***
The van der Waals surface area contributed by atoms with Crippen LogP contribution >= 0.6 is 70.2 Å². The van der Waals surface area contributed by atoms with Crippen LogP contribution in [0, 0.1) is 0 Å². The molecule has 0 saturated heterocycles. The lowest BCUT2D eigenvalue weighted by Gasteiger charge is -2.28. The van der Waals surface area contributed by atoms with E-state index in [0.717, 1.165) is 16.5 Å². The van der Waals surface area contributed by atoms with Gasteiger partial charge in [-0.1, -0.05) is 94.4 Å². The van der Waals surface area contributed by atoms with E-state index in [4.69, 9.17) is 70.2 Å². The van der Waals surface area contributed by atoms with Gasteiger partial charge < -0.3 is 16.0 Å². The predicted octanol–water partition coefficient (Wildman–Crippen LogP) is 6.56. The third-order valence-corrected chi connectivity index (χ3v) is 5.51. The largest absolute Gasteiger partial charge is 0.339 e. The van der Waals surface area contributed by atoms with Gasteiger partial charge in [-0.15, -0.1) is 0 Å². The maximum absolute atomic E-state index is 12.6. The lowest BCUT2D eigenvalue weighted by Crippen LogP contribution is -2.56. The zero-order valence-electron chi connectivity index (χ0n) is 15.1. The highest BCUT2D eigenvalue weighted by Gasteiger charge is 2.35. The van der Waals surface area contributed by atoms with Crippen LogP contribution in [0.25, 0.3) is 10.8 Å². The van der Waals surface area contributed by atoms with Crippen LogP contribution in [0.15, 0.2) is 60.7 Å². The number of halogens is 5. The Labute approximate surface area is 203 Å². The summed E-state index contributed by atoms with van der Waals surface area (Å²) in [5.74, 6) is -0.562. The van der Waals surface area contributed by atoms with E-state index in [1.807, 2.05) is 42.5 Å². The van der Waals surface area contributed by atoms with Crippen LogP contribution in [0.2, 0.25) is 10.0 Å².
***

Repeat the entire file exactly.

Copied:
The van der Waals surface area contributed by atoms with Crippen LogP contribution >= 0.6 is 70.2 Å². The van der Waals surface area contributed by atoms with Crippen LogP contribution in [0, 0.1) is 0 Å². The molecule has 0 saturated heterocycles. The lowest BCUT2D eigenvalue weighted by Gasteiger charge is -2.28. The van der Waals surface area contributed by atoms with E-state index in [0.717, 1.165) is 16.5 Å². The van der Waals surface area contributed by atoms with Gasteiger partial charge in [-0.1, -0.05) is 94.4 Å². The van der Waals surface area contributed by atoms with E-state index in [4.69, 9.17) is 70.2 Å². The van der Waals surface area contributed by atoms with Gasteiger partial charge < -0.3 is 16.0 Å². The predicted octanol–water partition coefficient (Wildman–Crippen LogP) is 6.56. The third-order valence-corrected chi connectivity index (χ3v) is 5.51. The largest absolute Gasteiger partial charge is 0.339 e. The van der Waals surface area contributed by atoms with Gasteiger partial charge in [-0.15, -0.1) is 0 Å². The maximum absolute atomic E-state index is 12.6. The lowest BCUT2D eigenvalue weighted by Crippen LogP contribution is -2.56. The zero-order valence-electron chi connectivity index (χ0n) is 15.1. The highest BCUT2D eigenvalue weighted by Gasteiger charge is 2.35. The van der Waals surface area contributed by atoms with Crippen LogP contribution in [0.25, 0.3) is 10.8 Å². The van der Waals surface area contributed by atoms with Crippen LogP contribution in [0.15, 0.2) is 60.7 Å². The number of halogens is 5. The Labute approximate surface area is 203 Å². The summed E-state index contributed by atoms with van der Waals surface area (Å²) in [5.74, 6) is -0.562. The van der Waals surface area contributed by atoms with E-state index in [1.807, 2.05) is 42.5 Å². The van der Waals surface area contributed by atoms with Crippen LogP contribution in [0.2, 0.25) is 10.0 Å².